Arizona lawmaker calls for more restrictions on e-cigarettes
PHOENIX — An Arizona lawmaker wants to tighten the rules on e-cigarettes and other vaping products to stop their rising use among teenagers.
State Sen.-elect Heather Carter (R-Cave Creek) has introduced Senate Bill 1009 in an effort to update laws to combat ever-changing e-cigarette technology.
The bill would also aim to regulate products like “modular pods that plug into a device. All of those accessories are not captured under the existing definition,” she said.
Carter says e-cigarette makers trick teens and adults into thinking vaping is safer than other tobacco use.
A local education leader supported the bill, saying students at Cactus Shadows High School in Scottsdale feared going to restrooms where others were vaping.
“They said students were actually in class using Juul pods,” said Debbi Burdick, superintendent of Cave Creek Schools.
Meanwhile, one e-cigarette lobbyist has issues with that state bill that would restrict use of his industry’s products.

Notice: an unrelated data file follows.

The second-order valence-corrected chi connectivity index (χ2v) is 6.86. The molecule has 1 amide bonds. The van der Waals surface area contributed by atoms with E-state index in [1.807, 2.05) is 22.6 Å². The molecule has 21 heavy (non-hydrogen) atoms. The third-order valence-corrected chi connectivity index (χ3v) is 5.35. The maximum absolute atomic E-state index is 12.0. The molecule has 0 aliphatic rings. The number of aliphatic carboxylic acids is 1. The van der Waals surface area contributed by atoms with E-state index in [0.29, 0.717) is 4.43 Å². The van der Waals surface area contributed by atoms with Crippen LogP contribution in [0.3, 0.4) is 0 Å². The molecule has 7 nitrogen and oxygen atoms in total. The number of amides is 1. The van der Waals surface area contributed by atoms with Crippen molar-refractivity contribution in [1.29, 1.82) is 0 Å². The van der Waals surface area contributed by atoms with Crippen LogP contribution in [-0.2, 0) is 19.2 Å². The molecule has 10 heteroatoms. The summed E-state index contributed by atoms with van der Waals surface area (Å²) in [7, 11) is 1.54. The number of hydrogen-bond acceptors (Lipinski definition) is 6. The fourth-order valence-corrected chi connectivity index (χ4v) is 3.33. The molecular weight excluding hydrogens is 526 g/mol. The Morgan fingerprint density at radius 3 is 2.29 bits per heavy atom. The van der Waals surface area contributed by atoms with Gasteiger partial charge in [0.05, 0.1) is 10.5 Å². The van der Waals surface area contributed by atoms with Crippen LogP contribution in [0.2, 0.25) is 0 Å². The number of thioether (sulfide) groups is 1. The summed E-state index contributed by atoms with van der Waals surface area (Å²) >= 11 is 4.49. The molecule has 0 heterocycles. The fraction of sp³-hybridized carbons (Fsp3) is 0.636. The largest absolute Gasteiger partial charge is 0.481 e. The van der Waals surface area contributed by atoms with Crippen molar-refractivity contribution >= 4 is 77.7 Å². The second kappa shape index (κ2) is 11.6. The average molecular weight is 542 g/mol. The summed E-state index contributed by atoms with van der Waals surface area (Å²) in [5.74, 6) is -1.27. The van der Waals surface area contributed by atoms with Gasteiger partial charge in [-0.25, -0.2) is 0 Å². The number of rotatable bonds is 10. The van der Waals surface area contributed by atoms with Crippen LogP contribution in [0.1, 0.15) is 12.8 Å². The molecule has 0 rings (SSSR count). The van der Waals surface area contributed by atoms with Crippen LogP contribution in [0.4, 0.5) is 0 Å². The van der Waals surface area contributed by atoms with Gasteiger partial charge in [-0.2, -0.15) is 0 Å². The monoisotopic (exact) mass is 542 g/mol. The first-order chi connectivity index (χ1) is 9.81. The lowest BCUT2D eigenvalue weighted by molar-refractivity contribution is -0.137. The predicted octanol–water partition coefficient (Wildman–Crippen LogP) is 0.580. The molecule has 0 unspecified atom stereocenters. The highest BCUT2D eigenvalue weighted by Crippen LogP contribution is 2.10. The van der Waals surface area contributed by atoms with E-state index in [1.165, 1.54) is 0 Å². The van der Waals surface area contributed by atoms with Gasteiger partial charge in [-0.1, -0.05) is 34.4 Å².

Steve Johnson with the Arizona Smoke Free Business Alliance says the bill would lump e-cigarette restrictions with tobacco restrictions.
“The stigma of throwing them in with tobacco products actively harms that, because now the public looks at it and goes, ‘Oh yeah, it’s another cigarette, and we all know cigarettes kill people,'” Johnson said.
Instead, Johnson wants separate regulations for vaping, which he says helped him end his two-pack-a-day cigarette addiction ten years ago.
“Obviously, the products are not 100 percent safe. We’re well aware of that,” Johnson said. “But a lot of sources have quoted them at between 5 and 10 percent (of) the harm of a tobacco cigarette.”
Health departments reject that claim, saying e-cigarette makers target teens to hook them.
Johnson says his industry only wants adults to vape.
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